With the lake level down on Lake Murray for the winter, this is a great time to walk the shoreline and remove lost lures, sharp objects, and fishing line that could harm our precious wildlife. While every moment spent fishing is treasured, so are the wild birds and animals that make being there so special.

Deer In The Headlights

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As I was driving home the other night I glanced at the radio and back to the road. There he was: a deer in the headlights. I gently placed my foot on the break pedal as he stepped off to the side of the road. My heart was pounding, and I don’t think my eyes left the road the rest of the way home.

deer-headlights

Did you know  South Carolina ranks 18th in overall likelihood of a vehicle-deer collision in comparison to the other states? State Farm Insurance data shows November is the month during which deer-vehicle encounters are most likely to occur. In fact, more than 18 percent of all such mishaps take place during this month. Deer-vehicle collisions are three times more likely to occur on a day in November than they are on any day between February 1st and August 31st. October is the second most likely month for a crash involving a deer and a vehicle. December is third.

Here are tips from the Insurance Information Institute on how to reduce the odds of a deer-vehicle confrontation:

  1. Keep in mind that deer generally travel in herds – if you see one, there is a strong possibility others are nearby.
  2. Be aware of posted deer crossing signs. These are placed in active deer crossing areas.
  3. Remember deer are most active between 6 and 9 p.m.
  4. Use high beam headlamps as much as possible at night to illuminate the areas from which deer will enter roadways.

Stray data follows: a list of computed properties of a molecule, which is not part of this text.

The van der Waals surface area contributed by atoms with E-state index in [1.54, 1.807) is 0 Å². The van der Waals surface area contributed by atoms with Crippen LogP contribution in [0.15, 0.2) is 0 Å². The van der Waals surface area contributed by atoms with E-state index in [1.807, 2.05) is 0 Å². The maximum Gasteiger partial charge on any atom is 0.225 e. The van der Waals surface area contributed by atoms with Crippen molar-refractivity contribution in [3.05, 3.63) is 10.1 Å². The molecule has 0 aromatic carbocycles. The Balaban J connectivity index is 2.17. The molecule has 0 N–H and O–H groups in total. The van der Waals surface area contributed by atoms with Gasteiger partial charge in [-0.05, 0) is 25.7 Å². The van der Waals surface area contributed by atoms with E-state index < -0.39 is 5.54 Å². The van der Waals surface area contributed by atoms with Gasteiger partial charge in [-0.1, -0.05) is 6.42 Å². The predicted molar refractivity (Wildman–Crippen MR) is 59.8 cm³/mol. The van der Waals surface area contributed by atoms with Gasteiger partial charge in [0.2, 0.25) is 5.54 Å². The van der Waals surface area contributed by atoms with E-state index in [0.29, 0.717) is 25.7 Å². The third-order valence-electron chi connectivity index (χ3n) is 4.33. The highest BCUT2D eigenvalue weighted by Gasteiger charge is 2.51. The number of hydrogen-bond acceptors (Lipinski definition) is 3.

5. If a deer collision seems inevitable, attempting to swerve out of the way could cause you to lose control of your vehicle or place you in the path of an oncoming vehicle.
  6. Don’t rely on car-mounted deer whistles.

Keep your eyes on the road and slow down. That’s the best advice I was given about driving through areas where deer are likely to be on the move. Not only will it reduce your chance of injuring or killing one of these beautiful animals, it might save your life as well.

Oatee the Turtle: Friends Helping Wildlife

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Oatee the Turtle was brought in last month with a severely damaged shell. Things looked very bad for this poor turtle, but we had high hopes he would recover.

Matt, the young man who brought him in, rallied his friends and contacts. Together they raised more than $350 in donations. These donations helped defray the cost of this little turtle’s rehabilitation.

A few days (and a few Facebook posts) later, Oatee became a local superstar. Thanks to all of his fans, we were able to raise more than $800 ! These donations allowed us to purchase much needed pain medication for Oatee and other reptiles in need. In the past we were unable to afford these medications, but thanks to Oatee and all of you, our reptiles will have some respite from their aches and pains.

Without this wonderful community, our mission would not be possible. Because of you, hundreds of animals just like Oatee get a second chance at life.